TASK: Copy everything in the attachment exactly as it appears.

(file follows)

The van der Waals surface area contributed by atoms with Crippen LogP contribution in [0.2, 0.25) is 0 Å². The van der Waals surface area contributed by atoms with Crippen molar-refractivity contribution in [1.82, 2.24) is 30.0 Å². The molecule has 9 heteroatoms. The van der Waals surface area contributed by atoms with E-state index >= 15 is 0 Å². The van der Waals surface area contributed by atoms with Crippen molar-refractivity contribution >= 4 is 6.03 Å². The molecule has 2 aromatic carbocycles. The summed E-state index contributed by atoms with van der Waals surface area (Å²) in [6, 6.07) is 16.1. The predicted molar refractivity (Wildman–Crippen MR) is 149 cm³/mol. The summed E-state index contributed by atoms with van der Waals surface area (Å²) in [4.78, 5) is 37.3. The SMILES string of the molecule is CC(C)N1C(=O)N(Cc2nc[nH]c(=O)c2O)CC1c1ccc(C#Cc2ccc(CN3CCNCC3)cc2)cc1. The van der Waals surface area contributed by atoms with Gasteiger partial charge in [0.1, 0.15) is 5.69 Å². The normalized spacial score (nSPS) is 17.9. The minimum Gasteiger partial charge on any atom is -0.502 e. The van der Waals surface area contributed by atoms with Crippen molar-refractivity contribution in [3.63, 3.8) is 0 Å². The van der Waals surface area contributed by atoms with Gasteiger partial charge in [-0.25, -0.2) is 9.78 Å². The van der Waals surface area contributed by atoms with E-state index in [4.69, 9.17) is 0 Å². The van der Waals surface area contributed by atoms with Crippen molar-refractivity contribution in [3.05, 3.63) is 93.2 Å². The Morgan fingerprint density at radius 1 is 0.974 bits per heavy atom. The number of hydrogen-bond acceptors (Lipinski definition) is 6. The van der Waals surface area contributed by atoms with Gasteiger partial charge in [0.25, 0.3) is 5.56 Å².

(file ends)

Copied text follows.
The van der Waals surface area contributed by atoms with Crippen LogP contribution in [0.2, 0.25) is 0 Å². The van der Waals surface area contributed by atoms with Crippen molar-refractivity contribution in [1.82, 2.24) is 30.0 Å². The molecule has 9 heteroatoms. The van der Waals surface area contributed by atoms with E-state index >= 15 is 0 Å². The van der Waals surface area contributed by atoms with Crippen molar-refractivity contribution >= 4 is 6.03 Å². The molecule has 2 aromatic carbocycles. The summed E-state index contributed by atoms with van der Waals surface area (Å²) in [6, 6.07) is 16.1. The predicted molar refractivity (Wildman–Crippen MR) is 149 cm³/mol. The summed E-state index contributed by atoms with van der Waals surface area (Å²) in [4.78, 5) is 37.3. The SMILES string of the molecule is CC(C)N1C(=O)N(Cc2nc[nH]c(=O)c2O)CC1c1ccc(C#Cc2ccc(CN3CCNCC3)cc2)cc1. The van der Waals surface area contributed by atoms with Gasteiger partial charge in [0.1, 0.15) is 5.69 Å². The normalized spacial score (nSPS) is 17.9. The minimum Gasteiger partial charge on any atom is -0.502 e. The van der Waals surface area contributed by atoms with Crippen molar-refractivity contribution in [3.63, 3.8) is 0 Å². The van der Waals surface area contributed by atoms with Gasteiger partial charge in [-0.25, -0.2) is 9.78 Å². The van der Waals surface area contributed by atoms with E-state index in [4.69, 9.17) is 0 Å². The van der Waals surface area contributed by atoms with Crippen molar-refractivity contribution in [3.05, 3.63) is 93.2 Å². The Morgan fingerprint density at radius 1 is 0.974 bits per heavy atom. The number of hydrogen-bond acceptors (Lipinski definition) is 6. The van der Waals surface area contributed by atoms with Gasteiger partial charge in [0.25, 0.3) is 5.56 Å².